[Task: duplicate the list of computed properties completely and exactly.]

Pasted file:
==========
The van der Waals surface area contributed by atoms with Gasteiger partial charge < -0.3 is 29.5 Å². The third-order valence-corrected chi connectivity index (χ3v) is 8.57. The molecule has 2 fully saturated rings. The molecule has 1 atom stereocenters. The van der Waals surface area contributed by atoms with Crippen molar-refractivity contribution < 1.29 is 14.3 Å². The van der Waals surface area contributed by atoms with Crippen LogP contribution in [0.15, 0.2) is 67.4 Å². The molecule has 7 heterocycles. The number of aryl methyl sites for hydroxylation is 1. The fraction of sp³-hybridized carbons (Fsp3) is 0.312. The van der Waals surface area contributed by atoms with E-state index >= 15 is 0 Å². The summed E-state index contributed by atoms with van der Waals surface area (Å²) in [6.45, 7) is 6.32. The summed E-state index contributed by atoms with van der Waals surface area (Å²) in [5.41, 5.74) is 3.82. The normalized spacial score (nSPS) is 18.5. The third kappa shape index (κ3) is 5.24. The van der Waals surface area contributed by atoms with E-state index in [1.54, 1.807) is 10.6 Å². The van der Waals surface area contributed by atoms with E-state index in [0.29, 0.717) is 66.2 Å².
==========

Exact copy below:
The van der Waals surface area contributed by atoms with Gasteiger partial charge < -0.3 is 29.5 Å². The third-order valence-corrected chi connectivity index (χ3v) is 8.57. The molecule has 2 fully saturated rings. The molecule has 1 atom stereocenters. The van der Waals surface area contributed by atoms with Crippen molar-refractivity contribution < 1.29 is 14.3 Å². The van der Waals surface area contributed by atoms with Crippen LogP contribution in [0.15, 0.2) is 67.4 Å². The molecule has 7 heterocycles. The number of aryl methyl sites for hydroxylation is 1. The fraction of sp³-hybridized carbons (Fsp3) is 0.312. The van der Waals surface area contributed by atoms with E-state index >= 15 is 0 Å². The summed E-state index contributed by atoms with van der Waals surface area (Å²) in [6.45, 7) is 6.32. The summed E-state index contributed by atoms with van der Waals surface area (Å²) in [5.41, 5.74) is 3.82. The normalized spacial score (nSPS) is 18.5. The third kappa shape index (κ3) is 5.24. The van der Waals surface area contributed by atoms with E-state index in [1.54, 1.807) is 10.6 Å². The van der Waals surface area contributed by atoms with E-state index in [0.29, 0.717) is 66.2 Å².